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  1. Abstract

    Many archaea encode and express histone proteins to compact their genomes. Archaeal and eukaryotic histones share a near-identical fold that permits DNA wrapping through select histone-DNA contacts to generate chromatin-structures that must be traversed by RNA polymerase (RNAP) to generate transcripts. As archaeal histones can spontaneously assemble with a single histone isoform, single-histone chromatin variants provide an idealized platform to detail the impacts of distinct histone-DNA contacts on transcription efficiencies and to detail the role of the conserved cleavage stimulatory factor, Transcription Factor S (TFS), in assisting RNAP through chromatin landscapes. We demonstrate that substitution of histone residues that modify histone-DNA contacts or the three-dimensional chromatin structure result in radically altered transcription elongation rates and pausing patterns. Chromatin-barriers slow and pause RNAP, providing regulatory potential. The modest impacts of TFS on elongation rates through chromatin landscapes is correlated with TFS-dispensability from the archaeonThermococcus kodakarensis. Our results detail the importance of distinct chromatin structures for archaeal gene expression and provide a unique perspective on the evolution of, and regulatory strategies imposed by, eukaryotic chromatin.

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  2. Abstract

    The sole unifying feature of the incredibly diverse Archaea is their isoprenoid‐based ether‐linked lipid membranes. Unique lipid membrane composition, including an abundance of membrane‐spanning tetraether lipids, impart resistance to extreme conditions. Many questions remain, however, regarding the synthesis and modification of tetraether lipids and how dynamic changes to archaeal lipid membrane composition support hyperthermophily. Tetraether membranes, termed glycerol dibiphytanyl glycerol tetraethers (GDGTs), are generated by tetraether synthase (Tes) by joining the tails of two bilayer lipids known as archaeol. GDGTs are often further specialized through the addition of cyclopentane rings by GDGT ring synthase (Grs). A positive correlation between relative GDGT abundance and entry into stationary phase growth has been observed, but the physiological impact of inhibiting GDGT synthesis has not previously been reported. Here, we demonstrate that the model hyperthermophileThermococcus kodakarensisremains viable when Tes (TK2145) or Grs (TK0167) are deleted, permitting phenotypic and lipid analyses at different temperatures. The absence of cyclopentane rings in GDGTs does not impact growth inT. kodakarensis, but an overabundance of rings due to ectopic Grs expression is highly fitness negative at supra‐optimal temperatures. In contrast, deletion of Tes resulted in the loss of all GDGTs, cyclization of archaeol, and loss of viability upon transition to the stationary phase in this model archaea. These results demonstrate the critical roles of highly specialized, dynamic, isoprenoid‐based lipid membranes for archaeal survival at high temperatures.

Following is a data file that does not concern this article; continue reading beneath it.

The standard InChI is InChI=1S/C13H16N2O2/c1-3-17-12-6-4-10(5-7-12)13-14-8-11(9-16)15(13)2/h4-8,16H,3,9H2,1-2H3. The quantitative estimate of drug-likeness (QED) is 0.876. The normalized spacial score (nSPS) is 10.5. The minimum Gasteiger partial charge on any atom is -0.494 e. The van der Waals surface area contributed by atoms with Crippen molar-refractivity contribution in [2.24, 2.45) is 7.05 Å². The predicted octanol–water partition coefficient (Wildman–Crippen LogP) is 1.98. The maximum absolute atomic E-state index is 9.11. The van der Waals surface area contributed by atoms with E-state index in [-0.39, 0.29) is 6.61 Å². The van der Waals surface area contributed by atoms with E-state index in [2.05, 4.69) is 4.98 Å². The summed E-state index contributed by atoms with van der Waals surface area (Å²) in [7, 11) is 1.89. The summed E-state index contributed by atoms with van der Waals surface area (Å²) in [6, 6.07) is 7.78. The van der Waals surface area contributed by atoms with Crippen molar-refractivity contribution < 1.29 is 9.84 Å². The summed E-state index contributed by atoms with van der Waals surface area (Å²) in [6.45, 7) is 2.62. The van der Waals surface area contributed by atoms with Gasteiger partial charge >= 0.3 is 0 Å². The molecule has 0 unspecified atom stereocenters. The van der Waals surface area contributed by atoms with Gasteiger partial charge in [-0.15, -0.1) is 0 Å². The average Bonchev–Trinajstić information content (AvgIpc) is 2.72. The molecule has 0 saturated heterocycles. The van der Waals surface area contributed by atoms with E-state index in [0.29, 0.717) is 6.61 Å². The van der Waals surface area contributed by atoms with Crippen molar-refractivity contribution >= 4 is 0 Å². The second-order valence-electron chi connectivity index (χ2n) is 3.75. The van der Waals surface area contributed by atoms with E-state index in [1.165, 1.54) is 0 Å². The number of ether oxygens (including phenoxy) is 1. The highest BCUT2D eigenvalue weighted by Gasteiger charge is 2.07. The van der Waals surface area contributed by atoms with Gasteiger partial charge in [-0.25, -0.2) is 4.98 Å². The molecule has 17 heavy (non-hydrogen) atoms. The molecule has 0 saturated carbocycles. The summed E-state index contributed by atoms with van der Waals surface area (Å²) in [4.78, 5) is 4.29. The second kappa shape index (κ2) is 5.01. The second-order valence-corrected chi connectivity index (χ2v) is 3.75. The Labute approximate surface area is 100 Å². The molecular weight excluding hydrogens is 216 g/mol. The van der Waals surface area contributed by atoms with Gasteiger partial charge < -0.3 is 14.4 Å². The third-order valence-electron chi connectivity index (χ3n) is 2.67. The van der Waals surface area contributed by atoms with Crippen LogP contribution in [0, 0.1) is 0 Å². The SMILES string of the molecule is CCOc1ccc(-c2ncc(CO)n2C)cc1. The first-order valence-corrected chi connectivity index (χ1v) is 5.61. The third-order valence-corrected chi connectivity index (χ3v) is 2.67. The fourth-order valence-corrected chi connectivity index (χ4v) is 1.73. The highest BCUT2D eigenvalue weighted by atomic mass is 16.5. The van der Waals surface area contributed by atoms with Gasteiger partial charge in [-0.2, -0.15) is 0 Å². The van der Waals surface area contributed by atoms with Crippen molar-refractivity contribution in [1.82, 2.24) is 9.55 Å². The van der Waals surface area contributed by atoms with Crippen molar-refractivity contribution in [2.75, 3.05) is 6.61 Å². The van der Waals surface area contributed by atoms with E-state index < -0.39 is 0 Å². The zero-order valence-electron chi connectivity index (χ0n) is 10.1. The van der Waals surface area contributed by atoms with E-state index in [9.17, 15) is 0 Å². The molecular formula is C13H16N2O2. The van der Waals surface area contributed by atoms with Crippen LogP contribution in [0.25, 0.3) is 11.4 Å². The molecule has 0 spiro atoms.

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  3. Thermococcus kodakarensis ( T. kodakarensis ), a hyperthermophilic, genetically accessible model archaeon, encodes two putative restriction modification (R-M) defense systems, TkoI and TkoII. TkoI is encoded by TK1460 while TkoII is encoded by TK1158. Bioinformative analysis suggests both R-M enzymes are large, fused methyltransferase (MTase)-endonuclease polypeptides that contain both restriction endonuclease (REase) activity to degrade foreign invading DNA and MTase activity to methylate host genomic DNA at specific recognition sites. In this work, we demonsrate T. kodakarensis strains deleted for either or both R-M enzymes grow more slowly but display significantly increased competency compared to strains with intact R-M systems, suggesting that both TkoI and TkoII assist in maintenance of genomic integrity in vivo and likely protect against viral- or plasmid-based DNA transfers. Pacific Biosciences single molecule real-time (SMRT) sequencing of T. kodakarensis strains containing both, one or neither R-M systems permitted assignment of the recognition sites for TkoI and TkoII and demonstrated that both R-M enzymes are TypeIIL; TkoI and TkoII methylate the N 6 position of adenine on one strand of the recognition sequences GTGA A G and TTCA A G, respectively. Further in vitro biochemical characterization of the REase activities reveal TkoI and TkoII cleave the DNA backbone GTGAAG(N) 20 /(N) 18 and TTCAAG(N) 10 /(N) 8 , respectively, away from the recognition sequences, while in vitro characterization of the MTase activities reveal transfer of tritiated S-adenosyl methionine by TkoI and TkoII to their respective recognition sites. Together these results demonstrate TkoI and TkoII restriction systems are important for protecting T. kodakarensis genome integrity from invading foreign DNA. 
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